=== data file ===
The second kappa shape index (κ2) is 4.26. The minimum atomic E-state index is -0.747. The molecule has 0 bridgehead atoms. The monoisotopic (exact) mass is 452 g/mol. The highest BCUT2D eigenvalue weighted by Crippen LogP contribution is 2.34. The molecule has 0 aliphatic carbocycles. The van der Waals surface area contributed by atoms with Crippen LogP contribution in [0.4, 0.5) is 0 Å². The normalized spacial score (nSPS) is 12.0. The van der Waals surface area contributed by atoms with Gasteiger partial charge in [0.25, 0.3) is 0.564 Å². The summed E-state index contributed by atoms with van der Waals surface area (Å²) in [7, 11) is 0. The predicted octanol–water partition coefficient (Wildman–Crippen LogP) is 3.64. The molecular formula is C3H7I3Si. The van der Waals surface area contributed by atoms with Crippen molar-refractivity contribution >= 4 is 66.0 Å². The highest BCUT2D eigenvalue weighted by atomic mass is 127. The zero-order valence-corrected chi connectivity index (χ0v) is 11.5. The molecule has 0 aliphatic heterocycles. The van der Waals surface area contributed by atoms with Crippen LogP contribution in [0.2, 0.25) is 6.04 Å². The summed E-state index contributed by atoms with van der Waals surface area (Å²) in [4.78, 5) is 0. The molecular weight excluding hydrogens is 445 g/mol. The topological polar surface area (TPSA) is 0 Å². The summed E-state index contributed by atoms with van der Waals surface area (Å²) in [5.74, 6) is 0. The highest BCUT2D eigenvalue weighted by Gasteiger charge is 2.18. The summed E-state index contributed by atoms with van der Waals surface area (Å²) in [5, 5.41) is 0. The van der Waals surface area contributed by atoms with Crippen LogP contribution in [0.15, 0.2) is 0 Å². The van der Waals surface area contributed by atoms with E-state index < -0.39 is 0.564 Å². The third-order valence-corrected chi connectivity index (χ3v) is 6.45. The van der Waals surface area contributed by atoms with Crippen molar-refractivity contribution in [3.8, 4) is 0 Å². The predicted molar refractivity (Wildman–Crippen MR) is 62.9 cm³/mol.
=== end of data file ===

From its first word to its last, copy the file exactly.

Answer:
The second kappa shape index (κ2) is 4.26. The minimum atomic E-state index is -0.747. The molecule has 0 bridgehead atoms. The monoisotopic (exact) mass is 452 g/mol. The highest BCUT2D eigenvalue weighted by Crippen LogP contribution is 2.34. The molecule has 0 aliphatic carbocycles. The van der Waals surface area contributed by atoms with Crippen LogP contribution in [0.4, 0.5) is 0 Å². The normalized spacial score (nSPS) is 12.0. The van der Waals surface area contributed by atoms with Gasteiger partial charge in [0.25, 0.3) is 0.564 Å². The summed E-state index contributed by atoms with van der Waals surface area (Å²) in [7, 11) is 0. The predicted octanol–water partition coefficient (Wildman–Crippen LogP) is 3.64. The molecular formula is C3H7I3Si. The van der Waals surface area contributed by atoms with Crippen molar-refractivity contribution >= 4 is 66.0 Å². The highest BCUT2D eigenvalue weighted by atomic mass is 127. The zero-order valence-corrected chi connectivity index (χ0v) is 11.5. The molecule has 0 aliphatic heterocycles. The van der Waals surface area contributed by atoms with Crippen LogP contribution in [0.2, 0.25) is 6.04 Å². The summed E-state index contributed by atoms with van der Waals surface area (Å²) in [4.78, 5) is 0. The molecular weight excluding hydrogens is 445 g/mol. The topological polar surface area (TPSA) is 0 Å². The summed E-state index contributed by atoms with van der Waals surface area (Å²) in [5.74, 6) is 0. The highest BCUT2D eigenvalue weighted by Gasteiger charge is 2.18. The summed E-state index contributed by atoms with van der Waals surface area (Å²) in [5, 5.41) is 0. The van der Waals surface area contributed by atoms with Crippen LogP contribution in [0.15, 0.2) is 0 Å². The van der Waals surface area contributed by atoms with E-state index < -0.39 is 0.564 Å². The third-order valence-corrected chi connectivity index (χ3v) is 6.45. The van der Waals surface area contributed by atoms with Crippen molar-refractivity contribution in [3.8, 4) is 0 Å². The predicted molar refractivity (Wildman–Crippen MR) is 62.9 cm³/mol.